The subjective experiences which constitute our own human innerness – our perceptions, thoughts, feelings, intuitions, and so on – all seem to be taking place somewhere within the walls of our skins (perhaps mainly in our heads). But we should not be misled for a moment therefore, into thinking that everything outside our own skins is to be considered as simply outerness, in the sense here being used. And this in spite of the habit of philosophers of inviting us to picture our surrounding world as consisting solely of ‘physical objects’; or the common tendency of scientists to refer to ‘the world of nature’, something susceptible only to objective examination. It is extremely obvious that the world which surrounds each of us is, in normal circumstances, richly endowed with beings not at all to be thought of as simply ‘physical objects’, namely, other people (let alone animals and plants). Some of these other beings – our mothers, fathers, partners, children, – are of immense importance to us, and are certainly not to be comprehensively described in such a way. On the contrary, although each has an obvious outerness -an appearance which can be directly observed and touched, a body which can be weighed and measured if necessary – each has also a very real innerness, of which we are vividly aware whenever we have authentic interactions with them (Those who cannot properly respond to the innerness of their fellow humans are appropriately characterised in terms such as autistic, sociopathic, schizophrenic, and so on). And again, there is a strong case for recognising the innerness of animal life, and perhaps even in some much lesser degree, that of plant-life too.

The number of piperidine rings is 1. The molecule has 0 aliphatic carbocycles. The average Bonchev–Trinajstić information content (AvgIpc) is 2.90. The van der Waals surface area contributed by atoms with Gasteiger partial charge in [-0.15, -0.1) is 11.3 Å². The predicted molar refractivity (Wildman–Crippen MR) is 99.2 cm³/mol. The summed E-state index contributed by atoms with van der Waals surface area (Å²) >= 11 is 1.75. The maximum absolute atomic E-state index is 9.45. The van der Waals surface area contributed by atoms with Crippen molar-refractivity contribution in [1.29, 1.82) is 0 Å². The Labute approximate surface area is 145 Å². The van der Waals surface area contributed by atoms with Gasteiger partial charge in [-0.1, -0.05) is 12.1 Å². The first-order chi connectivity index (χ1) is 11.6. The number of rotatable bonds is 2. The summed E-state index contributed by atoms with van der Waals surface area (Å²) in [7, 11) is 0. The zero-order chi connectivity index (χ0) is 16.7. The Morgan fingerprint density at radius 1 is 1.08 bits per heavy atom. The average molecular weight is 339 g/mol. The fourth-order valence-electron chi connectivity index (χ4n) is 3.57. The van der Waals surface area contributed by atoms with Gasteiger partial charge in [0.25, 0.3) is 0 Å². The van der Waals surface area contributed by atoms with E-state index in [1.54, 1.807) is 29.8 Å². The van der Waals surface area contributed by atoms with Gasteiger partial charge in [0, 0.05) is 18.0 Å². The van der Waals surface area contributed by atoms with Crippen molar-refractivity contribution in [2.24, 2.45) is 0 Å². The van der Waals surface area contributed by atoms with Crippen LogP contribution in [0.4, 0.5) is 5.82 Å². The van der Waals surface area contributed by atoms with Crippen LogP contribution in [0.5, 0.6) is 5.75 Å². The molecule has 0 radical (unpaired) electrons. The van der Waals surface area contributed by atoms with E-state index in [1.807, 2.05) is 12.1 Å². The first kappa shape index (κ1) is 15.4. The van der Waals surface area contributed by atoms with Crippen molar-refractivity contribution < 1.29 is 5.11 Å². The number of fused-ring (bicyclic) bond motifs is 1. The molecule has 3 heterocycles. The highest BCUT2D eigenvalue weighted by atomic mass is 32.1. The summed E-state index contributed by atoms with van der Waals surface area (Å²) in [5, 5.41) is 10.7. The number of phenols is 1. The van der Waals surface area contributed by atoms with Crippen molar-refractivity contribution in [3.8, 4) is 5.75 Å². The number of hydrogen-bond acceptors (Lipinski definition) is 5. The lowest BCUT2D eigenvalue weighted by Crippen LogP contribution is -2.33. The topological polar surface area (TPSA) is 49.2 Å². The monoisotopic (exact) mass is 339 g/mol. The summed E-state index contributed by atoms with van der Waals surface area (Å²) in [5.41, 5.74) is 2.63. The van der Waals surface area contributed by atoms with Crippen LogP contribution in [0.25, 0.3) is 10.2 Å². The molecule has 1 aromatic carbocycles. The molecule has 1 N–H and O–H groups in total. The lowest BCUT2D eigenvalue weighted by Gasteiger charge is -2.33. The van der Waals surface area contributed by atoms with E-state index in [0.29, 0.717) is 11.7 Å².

The idea of outerness and innerness illuminates many substantial problems. We are enabled, for instance to see much more clearly the proper relation of science and religion. Science – natural science – is concerned with the outerness of things. It observes, dissects, weighs, and measures. It abjures feelings, wishes, and aims for complete objectivity. It is always inappropriate for scientists (as such) to step out beyond the realm of fact and theory into the making of value-judgements (other, that is, than about the ethics of their own research) or pronouncements on matters of religious, social or political belief. Religion, seen properly, is concerned with innerness, with the highest reaches of inner experience. Its rituals are essentially designed to stimulate such experience. Its beliefs are not to be confused with scientific fact or theory, but viewed as metaphors providing a deep poetic vision. (Older religions offered of course, a rich amalgam of religious belief, supposed historical fact, tribal rules, and primitive science such as it was. Nowadays, the various threads need disentangling.) (See the paper ‘Science and Religion: Chalk and Cheese’.)